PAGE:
They do it to help people.
"The mission is to provide job training for people that nobody else accepts, that fall through the cracks, that need the personal skills along with the job training skills," says Ruth Cronenberg, a consultant for the Venice on Vine pizza parlor, which also houses Venice on Vine Catering.
Both are programs of Power Inspires Progress (PIP, powerinspiresprogress.com), which creates opportunities for job training and job readiness skills for low-income individuals.
While most companies try to hire people with the most impressive resumes, Venice on Vine wants ex-felons, the homeless and others whom traditional businesses wouldn't consider as potential employees.
"People who have never worked or were incarcerated when they were 18 or 19 don't even know what's required to come for a job interview," says Barbara Wheeler, a Dominican Sister of Hope who cofounded PIP. "They don't know that you wear different clothes, that you have different mannerisms, that you talk about positive things.
"We have three job interviews. They must come three times and on time before they're even hired. Some people just get spaced out from the first interview."
Once hired, a new employee makes $5.26 an hour and must successfully complete an orientation period in the pizza parlor.
"We have three shifts, and now we're working with them so that they have at least two days on every shift where they just watch what's going on," Wheeler says. "They must complete that, and then they start from there."
Things like learning how to operate a cash register, taking an order, doing inventory and ordering supplies are all handled by staff under the supervision of their trainers. Referring to the entire operation as a learning environment, Cronenberg says profits from the foodservice operations don't cover their costs.
"Everybody works at a slower pace because it's a learning pace," she says. "You don't have one person back there making pizzas as fast as they can. You have people back there learning how to make pizza, so the process takes more people and more time."
In addition to tossing dough and preparing buffet dinners, employees learn essential life skills such as working as a team and managing money.
"A lot of individuals are brought in to do workshops for the people here," Cronenberg explains. "We've had people come in teach them how to talk to one another, to do direct 'I' statements: 'I feel this.' The things a lot of us get trained for in school and various places."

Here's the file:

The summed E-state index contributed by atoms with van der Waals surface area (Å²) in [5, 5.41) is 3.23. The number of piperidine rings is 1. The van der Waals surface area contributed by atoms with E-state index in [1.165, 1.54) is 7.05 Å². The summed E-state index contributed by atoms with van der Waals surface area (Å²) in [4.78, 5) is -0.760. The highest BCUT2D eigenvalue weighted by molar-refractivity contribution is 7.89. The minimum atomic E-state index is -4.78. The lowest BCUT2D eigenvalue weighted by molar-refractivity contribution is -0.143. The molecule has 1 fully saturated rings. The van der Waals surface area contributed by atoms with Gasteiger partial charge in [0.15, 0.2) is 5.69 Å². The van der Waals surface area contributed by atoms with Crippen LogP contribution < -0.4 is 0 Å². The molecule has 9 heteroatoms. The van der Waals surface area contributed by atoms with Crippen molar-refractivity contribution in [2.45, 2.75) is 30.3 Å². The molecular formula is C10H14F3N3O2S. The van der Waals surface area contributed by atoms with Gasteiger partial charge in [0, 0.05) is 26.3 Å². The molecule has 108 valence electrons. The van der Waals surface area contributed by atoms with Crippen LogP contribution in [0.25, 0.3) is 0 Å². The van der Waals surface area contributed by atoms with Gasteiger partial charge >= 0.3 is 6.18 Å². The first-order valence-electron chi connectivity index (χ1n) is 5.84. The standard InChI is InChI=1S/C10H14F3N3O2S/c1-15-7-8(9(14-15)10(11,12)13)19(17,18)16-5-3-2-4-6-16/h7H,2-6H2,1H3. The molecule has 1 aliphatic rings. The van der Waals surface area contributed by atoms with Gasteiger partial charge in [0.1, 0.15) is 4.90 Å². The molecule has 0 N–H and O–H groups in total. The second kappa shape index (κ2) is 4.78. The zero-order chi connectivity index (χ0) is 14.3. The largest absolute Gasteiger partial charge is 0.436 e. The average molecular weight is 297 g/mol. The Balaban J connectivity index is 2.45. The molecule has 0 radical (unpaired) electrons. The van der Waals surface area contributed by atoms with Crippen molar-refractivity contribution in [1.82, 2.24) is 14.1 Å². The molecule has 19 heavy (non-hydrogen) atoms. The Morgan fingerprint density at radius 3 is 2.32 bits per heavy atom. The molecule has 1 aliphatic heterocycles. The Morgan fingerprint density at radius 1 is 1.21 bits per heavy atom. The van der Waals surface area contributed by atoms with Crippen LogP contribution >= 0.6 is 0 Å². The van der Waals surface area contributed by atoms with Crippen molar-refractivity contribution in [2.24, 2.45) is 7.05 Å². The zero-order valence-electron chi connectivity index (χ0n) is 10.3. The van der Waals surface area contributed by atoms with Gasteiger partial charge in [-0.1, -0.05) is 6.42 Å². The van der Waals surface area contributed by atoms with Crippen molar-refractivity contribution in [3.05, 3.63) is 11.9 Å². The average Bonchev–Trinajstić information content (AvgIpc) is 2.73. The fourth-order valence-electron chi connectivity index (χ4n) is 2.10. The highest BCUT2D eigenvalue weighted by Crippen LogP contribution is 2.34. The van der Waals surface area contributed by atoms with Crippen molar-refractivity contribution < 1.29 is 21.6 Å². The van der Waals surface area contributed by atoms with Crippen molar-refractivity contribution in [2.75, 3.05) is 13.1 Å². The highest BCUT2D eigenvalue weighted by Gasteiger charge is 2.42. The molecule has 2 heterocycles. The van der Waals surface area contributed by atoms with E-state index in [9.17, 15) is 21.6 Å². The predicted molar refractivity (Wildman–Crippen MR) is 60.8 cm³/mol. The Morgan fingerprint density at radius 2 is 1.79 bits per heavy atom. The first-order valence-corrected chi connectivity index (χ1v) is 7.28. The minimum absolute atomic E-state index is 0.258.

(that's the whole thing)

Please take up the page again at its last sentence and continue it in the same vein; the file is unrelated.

By far, the favorite for all the employees is the catering work.
"It's like a field trip," says Judy Tensing, a Sister of Notre Dame de Namur and cofounder of PIP. "Last night I took Anastasia (an employee) to St. X High School. She saw there is an all-boys school. Then to have people thank her for her services is a real boost to building her skills."
Tensing says these opportunities teach employees that they have choices in their lives and what some of those choices might be.
Janet Sellers found that to be the case for her, too. She and two of her daughters just started Mother and Daughters Catering after they all graduated from Cincinnati COOKS, a program of the FreeStore FoodBank (
This cost-free program offered by the FreeStore FoodBank is a 10-week course that teaches the fundamentals of food service cost-free to people who are over the age of 18 and come from a low-income background. The program prepares meals Monday through Friday for the 12 Kids Café sites hosted by the FreeStore in low-income neighborhoods.
Far from being an academic environment, removed from the pressures of everyday life and free of distractions, the Cincinnati COOKS kitchen is a bustling, hands-on place.
"One of the challenges is always, at 400 meals a day, balancing training time and production time," Coskie says. "Ninety percent of it is experiential learning. It's not sitting in a classroom and talking about sautéing. You gotta come out here and sauté 40 pounds of chicken."
Another challenge is helping people complete the program. Coskie says 80 percent of their students graduate because the staff of three does more than just teach food prep.
"There are all kinds of barriers -- child care, transportation issues, clothing, housing -- and we formed a pretty good network of social service agencies around the city that we know where to direct them to get help with those kinds of things," Coskie says. "Because 10 weeks without any income is really tough for anybody, and a lot of them have used up their welfare, we provide (students) with one serving of everything they fix that day."
If there's any food left after that, students take the rest home to share with their families.
Like Venice on Vine, Cincinnati COOKS includes training classes for practical life skills. Both organizations use the word "family" to describe the relationships of their groups.
"You join the family once you've been here," Coskie says. "We have a huge family. We've got a lot of graduates who come back on their day off and volunteer in the kitchen. When we had our 50th graduation, we had about 100 graduates show back up. It's cool."
So when it's time to pick up the phone and place a catering order, consider hiring an unconventional family business to make your holiday gathering memorable. ©
Cincinnati COOKS Catering 513-651-0700
Mother and Daughters Catering 513-251-1080
Venice on Vine Pizza/Catering 513-221-7020
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